But what about the rest of the world, who don’t make their fortunes by assuring the world that, as Hollywood millionaires, they choose only the finest home-bottle hair-dyes to colour their hair? As the actor Gordon Kaye found out, when he was photographed by an interviewer whilst recovering from a serious head injury in hospital, there’s not much anyone can do to prevent you from publishing your photos. Provided your photographs are genuine, even if they would bring the subject down in the eyes of society, they’re not libellous.

Up to now, the right to privacy has been largely determined by a mixture of Constitutional rights, and ECHR case law – the Minister for Justice has previously said that the private interactions of a person – even in a public place – may be covered by the right to privacy – for example, while doing the shopping, or meeting a friend for coffee. But, once the interactions become public – at an awards ceremony or waving from the podium at the Olympic Games you lose that right to privacy. It may be hoped that the forthcoming Privacy Bill will clear up these issues, but for now, it is generally safe to presume that you can publish your photographs, unless your subject was in a situation where a reasonable person would believe that they’d brought their ‘portable sphere of privacy’ out with them.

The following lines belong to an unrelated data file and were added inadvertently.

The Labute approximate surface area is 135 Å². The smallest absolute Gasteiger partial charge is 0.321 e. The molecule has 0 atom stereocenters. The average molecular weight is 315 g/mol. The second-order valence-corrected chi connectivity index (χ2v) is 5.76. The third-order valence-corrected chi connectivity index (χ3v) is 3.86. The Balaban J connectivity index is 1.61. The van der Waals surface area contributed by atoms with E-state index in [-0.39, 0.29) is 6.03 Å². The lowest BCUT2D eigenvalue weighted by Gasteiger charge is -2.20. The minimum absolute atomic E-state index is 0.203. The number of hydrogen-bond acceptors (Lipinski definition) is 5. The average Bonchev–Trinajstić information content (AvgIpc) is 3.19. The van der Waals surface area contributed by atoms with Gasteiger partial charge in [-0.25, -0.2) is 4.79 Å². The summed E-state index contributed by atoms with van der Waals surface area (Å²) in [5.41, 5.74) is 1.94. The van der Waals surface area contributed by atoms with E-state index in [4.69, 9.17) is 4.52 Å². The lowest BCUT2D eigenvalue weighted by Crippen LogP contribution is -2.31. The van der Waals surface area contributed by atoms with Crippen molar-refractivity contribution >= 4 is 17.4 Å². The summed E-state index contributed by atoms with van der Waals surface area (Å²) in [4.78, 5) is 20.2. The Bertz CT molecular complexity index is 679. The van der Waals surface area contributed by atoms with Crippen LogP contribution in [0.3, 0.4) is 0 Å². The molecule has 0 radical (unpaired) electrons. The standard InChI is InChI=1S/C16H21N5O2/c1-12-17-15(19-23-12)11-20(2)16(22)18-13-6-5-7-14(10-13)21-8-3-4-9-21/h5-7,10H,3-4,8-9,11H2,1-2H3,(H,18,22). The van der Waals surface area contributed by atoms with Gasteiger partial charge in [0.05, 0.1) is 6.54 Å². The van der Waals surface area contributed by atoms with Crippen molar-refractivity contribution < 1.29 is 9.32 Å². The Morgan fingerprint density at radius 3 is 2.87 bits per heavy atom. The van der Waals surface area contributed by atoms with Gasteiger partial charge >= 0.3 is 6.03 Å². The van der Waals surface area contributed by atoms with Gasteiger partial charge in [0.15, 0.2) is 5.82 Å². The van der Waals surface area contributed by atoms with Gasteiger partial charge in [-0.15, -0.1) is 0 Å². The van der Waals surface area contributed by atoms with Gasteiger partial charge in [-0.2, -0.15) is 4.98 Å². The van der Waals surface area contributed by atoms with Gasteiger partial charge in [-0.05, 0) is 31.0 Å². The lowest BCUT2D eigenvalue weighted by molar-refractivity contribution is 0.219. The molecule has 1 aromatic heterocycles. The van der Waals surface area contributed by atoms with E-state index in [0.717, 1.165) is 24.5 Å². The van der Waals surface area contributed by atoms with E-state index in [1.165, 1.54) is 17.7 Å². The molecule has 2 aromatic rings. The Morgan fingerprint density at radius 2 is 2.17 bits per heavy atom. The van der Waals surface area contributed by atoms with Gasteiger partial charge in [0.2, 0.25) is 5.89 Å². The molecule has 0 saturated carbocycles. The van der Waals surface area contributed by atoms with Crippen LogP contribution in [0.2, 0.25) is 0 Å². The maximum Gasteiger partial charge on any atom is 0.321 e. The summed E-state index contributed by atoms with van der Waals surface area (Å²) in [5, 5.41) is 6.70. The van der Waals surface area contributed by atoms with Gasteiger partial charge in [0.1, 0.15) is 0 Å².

In short, your subject can object to the publication of photos of them if: The photographs are untrue – they’ve been altered in some way, to show something that isn’t the case; The photographs are interfering with the subject’s commercial endorsement business; The photographs are tortuously violating the subject’s privacy.

The last option is still not entirely clear, but use common sense and remember the hypothetical “reasonable person”, and you shouldn’t go too far wrong.

Ownership of Photographs?

If A takes a photograph of B, who owns the copyright in that photograph? As a general rule, the photographer owns the copyright. This is true even if B has commissioned and paid for the photograph – as in the case of wedding photographs. If B wishes to enjoy the copyright, he must agree with A that the copyright will be transferred to him. B should make sure that the agreement and any transfer are in writing – or they may be ineffective under Irish law to transfer the copyright.